TUSD Bond Measures T and U Take Center Stage at Community Meeting

T high schoolA meeting to debate the pros and cons of the proposed bond measures T and U that will be voted on this November drew a crowd of civic leaders and concerned residents to the Torrance Historical Society Museum late Thursday evening.  Former Mayor Frank Scotto provided the argument for the school bonds while Rick Marshall, a current candidate for the Board of Equalization, delivered an argument against the measures.

Measure T is a $144 Million bond that will improve school security systems, upgrade classrooms and science and computer labs, add new STEM courses, renovate auxiliary gyms, and make energy efficiency improvements.  Measure U is a $50 Million bond that will provide an aquatic center, add multi-purpose gyms at middle schools, and renovate facilities and playgrounds.  Together the bonds represent about $30 per year in property taxes for every $100K of assessed home value.

Scotto reiterated that people come to live in Torrance for the safe community and good schools and expressed his belief that the community should finish what it started when it passed bond measures Y and Z.  He confessed that as a Republican he is generally the last person that would ask for more taxes but said he believed in the bond measures as he thought of them as a good investment for the community as quality schools will help to maintain high property values that benefit all residents.

The former Mayor acknowledged that the aquatic center with its hefty $15 Million price tag has become a target for those opposing the bonds.  Part of the consternation is due to the lack of details about the proposed facility and the yet to be determined location for the pool. Current plans are to have an Olympic sized pool with stadium seating and an open roof. It will be made available to the general public, but high school swim and water polo teams will have priority use. Local schools currently use the outdated Plunge for swimming activities.

The question was raised whether the project could include more family friendly amenities such as slides and splash pads for younger children in addition to the pool. Those additions are not currently in the plans, but they are suggestions that could be raised at future community meetings should the bond measure be approved.

As for the location, no funds are included in the bond measure to acquire property for the project necessitating that it be built on City or TUSD property. According to Scotto, utilizing City property for the estimated 10 acre site might allow the City to help with maintenance costs and could lead to the City eventually assuming control of the facility. He commented that he didn’t want to see SCROC close, but suggested that if it did that the SCROC site could be a possible home for the Aquatic Center due to its central location.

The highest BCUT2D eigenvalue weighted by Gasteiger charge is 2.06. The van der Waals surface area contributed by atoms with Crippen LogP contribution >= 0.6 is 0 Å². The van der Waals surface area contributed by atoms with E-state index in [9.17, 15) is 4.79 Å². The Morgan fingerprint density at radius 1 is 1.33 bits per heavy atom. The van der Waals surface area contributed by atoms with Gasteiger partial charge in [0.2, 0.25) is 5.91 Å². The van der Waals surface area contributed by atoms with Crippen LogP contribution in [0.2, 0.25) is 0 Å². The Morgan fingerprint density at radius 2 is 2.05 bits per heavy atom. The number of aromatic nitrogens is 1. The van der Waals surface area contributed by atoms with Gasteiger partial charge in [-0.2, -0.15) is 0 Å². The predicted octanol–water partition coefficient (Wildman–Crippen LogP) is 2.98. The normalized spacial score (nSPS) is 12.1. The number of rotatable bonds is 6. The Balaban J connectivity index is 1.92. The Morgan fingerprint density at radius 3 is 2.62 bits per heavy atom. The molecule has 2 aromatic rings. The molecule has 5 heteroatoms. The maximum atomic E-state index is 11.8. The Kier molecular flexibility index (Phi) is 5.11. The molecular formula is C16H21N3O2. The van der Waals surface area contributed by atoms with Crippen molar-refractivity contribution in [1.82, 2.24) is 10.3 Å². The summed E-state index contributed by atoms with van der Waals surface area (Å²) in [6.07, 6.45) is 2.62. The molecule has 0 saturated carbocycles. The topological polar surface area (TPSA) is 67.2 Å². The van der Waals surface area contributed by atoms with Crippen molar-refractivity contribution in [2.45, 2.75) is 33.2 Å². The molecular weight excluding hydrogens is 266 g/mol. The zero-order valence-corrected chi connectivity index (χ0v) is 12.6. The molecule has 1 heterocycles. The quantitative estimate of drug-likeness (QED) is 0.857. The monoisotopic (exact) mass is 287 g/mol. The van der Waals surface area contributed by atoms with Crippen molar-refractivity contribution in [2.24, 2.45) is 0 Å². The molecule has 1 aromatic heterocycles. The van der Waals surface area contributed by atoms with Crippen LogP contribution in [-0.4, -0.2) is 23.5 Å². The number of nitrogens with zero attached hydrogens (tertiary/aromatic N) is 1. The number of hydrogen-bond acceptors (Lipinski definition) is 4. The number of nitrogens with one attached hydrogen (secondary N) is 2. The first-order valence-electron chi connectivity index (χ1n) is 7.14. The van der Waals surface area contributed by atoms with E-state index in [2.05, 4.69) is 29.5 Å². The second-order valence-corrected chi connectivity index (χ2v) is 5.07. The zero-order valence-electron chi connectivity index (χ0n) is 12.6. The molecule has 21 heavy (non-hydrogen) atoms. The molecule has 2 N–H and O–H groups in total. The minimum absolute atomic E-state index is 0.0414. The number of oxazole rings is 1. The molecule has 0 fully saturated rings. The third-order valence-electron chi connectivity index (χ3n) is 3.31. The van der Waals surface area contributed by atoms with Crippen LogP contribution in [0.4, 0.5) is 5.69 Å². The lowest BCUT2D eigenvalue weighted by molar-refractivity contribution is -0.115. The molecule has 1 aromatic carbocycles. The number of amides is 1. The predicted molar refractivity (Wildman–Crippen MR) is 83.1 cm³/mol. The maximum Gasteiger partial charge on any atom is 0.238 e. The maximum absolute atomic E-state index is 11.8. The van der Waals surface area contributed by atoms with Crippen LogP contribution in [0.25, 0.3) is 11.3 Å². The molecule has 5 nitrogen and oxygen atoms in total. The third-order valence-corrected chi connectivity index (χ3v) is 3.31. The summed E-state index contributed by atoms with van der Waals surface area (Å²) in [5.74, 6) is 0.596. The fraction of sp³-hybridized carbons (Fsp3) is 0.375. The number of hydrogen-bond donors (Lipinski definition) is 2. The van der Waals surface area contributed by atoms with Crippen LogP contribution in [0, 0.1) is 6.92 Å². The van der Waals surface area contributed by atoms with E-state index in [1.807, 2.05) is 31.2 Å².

To argue against the measures, Rick Marshall stated that increased taxes are an impediment to economic growth and job creation. In defense of that assertion, he quoted a recently released book entitled “An Inquiry into the Nature and Causes of the Wealth of States.” The book claims that California has tax rates that are roughly 65 percent higher than are Texas’s tax rates and overall tax revenue that is 25 higher. Yet according to the book, “Texas grows faster, employs more people, and attracts more residents. Texas also has better roads, police protection, fire protection, schools, and prison facilities, as well as less poverty and less need for welfare workers.”

Marshall was also critical of utilizing borrowed money for many of the projects included in the bond measures and suggested that the taxpayers would get better value for their money if the School District used the General Fund to pay for such measures. He expressed concern that interest payments on the bonds often results in the taxpayers paying two or three times as much.

Marshall also stated that the 2010 census indicated that Torrance has an aging population with a decrease in the number of kids attending Torrance schools. Marshall used that statistic to suggest that TUSD could reduce the number of schools and facilities in the district and possibly sell the property as a way to raise the money for some of the projects included in the bond measures. Mark Steffen, a TUSD Board Member in attendance, acknowledged that the District currently relies on about 3,000 kids coming from outside Torrance to fill out its 25,000 enrollment figures, but claimed that argument was a red herring as the kids from outside Torrance bring with them needed state funding.